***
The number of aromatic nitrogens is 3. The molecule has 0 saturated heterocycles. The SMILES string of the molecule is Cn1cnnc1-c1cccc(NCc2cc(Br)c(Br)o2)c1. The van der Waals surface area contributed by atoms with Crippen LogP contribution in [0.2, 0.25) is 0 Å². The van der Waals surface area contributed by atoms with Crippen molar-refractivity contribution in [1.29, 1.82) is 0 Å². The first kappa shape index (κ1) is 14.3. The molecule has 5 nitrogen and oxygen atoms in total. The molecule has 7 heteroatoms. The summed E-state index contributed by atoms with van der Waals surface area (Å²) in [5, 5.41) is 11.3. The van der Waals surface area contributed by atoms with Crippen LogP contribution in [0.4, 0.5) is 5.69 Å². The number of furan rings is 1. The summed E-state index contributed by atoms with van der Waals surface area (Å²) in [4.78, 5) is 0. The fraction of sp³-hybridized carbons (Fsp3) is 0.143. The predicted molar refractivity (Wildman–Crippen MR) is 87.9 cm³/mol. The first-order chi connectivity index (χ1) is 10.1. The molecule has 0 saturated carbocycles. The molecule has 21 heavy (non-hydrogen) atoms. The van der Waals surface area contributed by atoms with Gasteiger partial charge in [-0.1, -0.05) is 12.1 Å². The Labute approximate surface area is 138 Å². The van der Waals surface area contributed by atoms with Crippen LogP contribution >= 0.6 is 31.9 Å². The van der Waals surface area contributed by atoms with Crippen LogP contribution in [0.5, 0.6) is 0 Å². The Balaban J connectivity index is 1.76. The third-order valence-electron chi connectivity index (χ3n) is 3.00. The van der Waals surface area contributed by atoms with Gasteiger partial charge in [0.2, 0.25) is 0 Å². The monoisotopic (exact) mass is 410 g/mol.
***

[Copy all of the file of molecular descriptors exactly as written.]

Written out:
The number of aromatic nitrogens is 3. The molecule has 0 saturated heterocycles. The SMILES string of the molecule is Cn1cnnc1-c1cccc(NCc2cc(Br)c(Br)o2)c1. The van der Waals surface area contributed by atoms with Crippen LogP contribution in [0.2, 0.25) is 0 Å². The van der Waals surface area contributed by atoms with Crippen molar-refractivity contribution in [1.29, 1.82) is 0 Å². The first kappa shape index (κ1) is 14.3. The molecule has 5 nitrogen and oxygen atoms in total. The molecule has 7 heteroatoms. The summed E-state index contributed by atoms with van der Waals surface area (Å²) in [5, 5.41) is 11.3. The van der Waals surface area contributed by atoms with Crippen LogP contribution in [0.4, 0.5) is 5.69 Å². The number of furan rings is 1. The summed E-state index contributed by atoms with van der Waals surface area (Å²) in [4.78, 5) is 0. The fraction of sp³-hybridized carbons (Fsp3) is 0.143. The predicted molar refractivity (Wildman–Crippen MR) is 87.9 cm³/mol. The first-order chi connectivity index (χ1) is 10.1. The molecule has 0 saturated carbocycles. The molecule has 21 heavy (non-hydrogen) atoms. The van der Waals surface area contributed by atoms with Gasteiger partial charge in [-0.1, -0.05) is 12.1 Å². The Labute approximate surface area is 138 Å². The van der Waals surface area contributed by atoms with Crippen LogP contribution >= 0.6 is 31.9 Å². The van der Waals surface area contributed by atoms with Crippen LogP contribution in [0.5, 0.6) is 0 Å². The Balaban J connectivity index is 1.76. The third-order valence-electron chi connectivity index (χ3n) is 3.00. The van der Waals surface area contributed by atoms with Gasteiger partial charge in [0.2, 0.25) is 0 Å². The monoisotopic (exact) mass is 410 g/mol.